Not All Aminos Are Made The Same: What to Look For In An EAA Supplement

While we’ve talked about the benefits, when to take EAAs, and how much to take, but not all of the EAA supplements out there are created equal.

The lack of quality supplements out there is why Kaged exists, and our EAA product, Amino Synergy designed to check all of the boxes for a high-quality EAA product to help you build muscle and reduce muscle breakdown.*

Here are a few factors to look for, and what makes Amino Synergy stand out.

Choose a Leucine-Dominant-Enriched Option

A lot of the research on essential amino acids used a leucine-heavy formula. Leucine is one of the nine essential amino acids. It’s responsible for “flipping the anabolic switch” that puts our body into a muscle-building mode. In more scientific terms, l-leucine helps activate mTOR, the body’s master protein synthesis regulator.

If you want to get more of the anabolic benefits of EAAs, you need one that has enough leucine to get the job done.

In Amino Synergy, we use EAALPHA, a leucine-enriched EAA formula to help combat muscle breakdown and support protein synthesis so you can start maximizing the results you work hard for in the gym.*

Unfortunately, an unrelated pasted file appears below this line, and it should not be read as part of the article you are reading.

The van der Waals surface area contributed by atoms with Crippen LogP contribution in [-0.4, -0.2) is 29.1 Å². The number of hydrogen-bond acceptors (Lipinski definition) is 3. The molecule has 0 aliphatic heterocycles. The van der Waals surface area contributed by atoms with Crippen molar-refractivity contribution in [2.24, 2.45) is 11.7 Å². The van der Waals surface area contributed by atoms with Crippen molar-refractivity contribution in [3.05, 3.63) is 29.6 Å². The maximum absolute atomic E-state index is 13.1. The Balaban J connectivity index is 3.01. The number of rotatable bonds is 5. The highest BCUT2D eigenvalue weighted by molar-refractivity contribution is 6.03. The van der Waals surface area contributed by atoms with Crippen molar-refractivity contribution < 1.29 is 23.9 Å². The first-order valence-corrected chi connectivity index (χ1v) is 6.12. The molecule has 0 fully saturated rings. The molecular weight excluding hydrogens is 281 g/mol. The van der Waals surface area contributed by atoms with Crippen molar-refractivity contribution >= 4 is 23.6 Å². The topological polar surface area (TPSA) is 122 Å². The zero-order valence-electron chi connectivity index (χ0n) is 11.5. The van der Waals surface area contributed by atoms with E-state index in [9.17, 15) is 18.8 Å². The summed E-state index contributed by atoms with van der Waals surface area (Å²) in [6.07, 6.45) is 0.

Use a Plant-Based EAA

SomeMany companies use amino acids derived from animal by-products such as bird feathers or human hair that have undergone harsh chemical treatments.

 In contrast, if you grab an option that uses 100% plant-based aminos, you’re much more likely to get high-quality aminos.

Enter: Amino Synergy

Amino Synergy is a 100% plant-based, leucine-heavy EAA supplement to help you get stronger, perform better, and achieve your dream physique.*


(1) Kerksick, C. M., Wilborn, C. D., Roberts, M. D., Smith-Ryan, A., Kleiner, S. M., Jäger, R., . . . Kreider, R. B. (2018). ISSN exercise & sports nutrition review update: Research & recommendations.Journal of the International Society of Sports Nutrition, 15(1). 

 (2), Borcheim, E., Tipton, K.D., Wolf, S.E. & Wolfe, R.R. (2002). Essential amino acids and muscle protein recovery from resistance exercise.Medicine & Science in Sports & Exercise, 34(5). doi:10.1097/00005768-200205001-01686

(3) Pasiakos, S.M., McClung, H.L., McClung, J.P., Margolis, L.M., Andersen, N.E., Cloutier, G.J., Pikosky, M.A., Rood, J.C., Fielding, R.A., & Young, A.J. (2011). Leucine-enriched essential amino acid supplementation during moderate steady state exercise enhances postexercise muscle protein synthesis.The American Journal of Clinical Nutrition, 94(3), 809–818.

(4) Matsui, Y., Takayanagi, S., Ohira, T., Watanabe, M., Murano, H., Furuhata, Y., & Miyakawa, S. (2019). Effect of a leucine-enriched essential amino acids mixture on muscle recovery.Journal of Physical Therapy Science, 31(1), 95–101. doi:10.1589/jpts.31.95


Join our Inner Circle

Unlock Exclusive Content and Connect with a Community Committed to Health and Wellness

Third-Party Tested

Banned Substance Free

Clean Ingredients

Non-GMO, Gluten-Free

Designed For Athletes

Trusted by 14,000+ Worldwide